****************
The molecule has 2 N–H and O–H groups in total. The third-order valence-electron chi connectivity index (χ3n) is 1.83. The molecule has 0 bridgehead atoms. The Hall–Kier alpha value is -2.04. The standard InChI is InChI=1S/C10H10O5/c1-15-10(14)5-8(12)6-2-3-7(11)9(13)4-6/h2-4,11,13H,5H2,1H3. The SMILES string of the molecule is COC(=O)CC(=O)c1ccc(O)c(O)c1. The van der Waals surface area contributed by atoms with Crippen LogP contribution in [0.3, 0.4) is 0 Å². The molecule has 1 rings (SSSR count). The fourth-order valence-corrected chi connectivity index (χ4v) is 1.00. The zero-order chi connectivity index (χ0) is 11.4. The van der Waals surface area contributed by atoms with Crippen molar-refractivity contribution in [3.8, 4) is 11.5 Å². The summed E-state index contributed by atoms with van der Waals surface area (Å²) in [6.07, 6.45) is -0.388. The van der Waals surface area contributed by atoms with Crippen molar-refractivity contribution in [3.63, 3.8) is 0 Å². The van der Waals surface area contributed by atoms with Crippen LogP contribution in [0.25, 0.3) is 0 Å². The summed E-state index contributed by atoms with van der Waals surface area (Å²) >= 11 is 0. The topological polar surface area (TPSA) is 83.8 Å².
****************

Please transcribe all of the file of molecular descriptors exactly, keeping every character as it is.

The molecule has 2 N–H and O–H groups in total. The third-order valence-electron chi connectivity index (χ3n) is 1.83. The molecule has 0 bridgehead atoms. The Hall–Kier alpha value is -2.04. The standard InChI is InChI=1S/C10H10O5/c1-15-10(14)5-8(12)6-2-3-7(11)9(13)4-6/h2-4,11,13H,5H2,1H3. The SMILES string of the molecule is COC(=O)CC(=O)c1ccc(O)c(O)c1. The van der Waals surface area contributed by atoms with Crippen LogP contribution in [0.3, 0.4) is 0 Å². The molecule has 1 rings (SSSR count). The fourth-order valence-corrected chi connectivity index (χ4v) is 1.00. The zero-order chi connectivity index (χ0) is 11.4. The van der Waals surface area contributed by atoms with Crippen molar-refractivity contribution in [3.8, 4) is 11.5 Å². The summed E-state index contributed by atoms with van der Waals surface area (Å²) in [6.07, 6.45) is -0.388. The van der Waals surface area contributed by atoms with Crippen molar-refractivity contribution in [3.63, 3.8) is 0 Å². The van der Waals surface area contributed by atoms with Crippen LogP contribution in [0.25, 0.3) is 0 Å². The summed E-state index contributed by atoms with van der Waals surface area (Å²) >= 11 is 0. The topological polar surface area (TPSA) is 83.8 Å².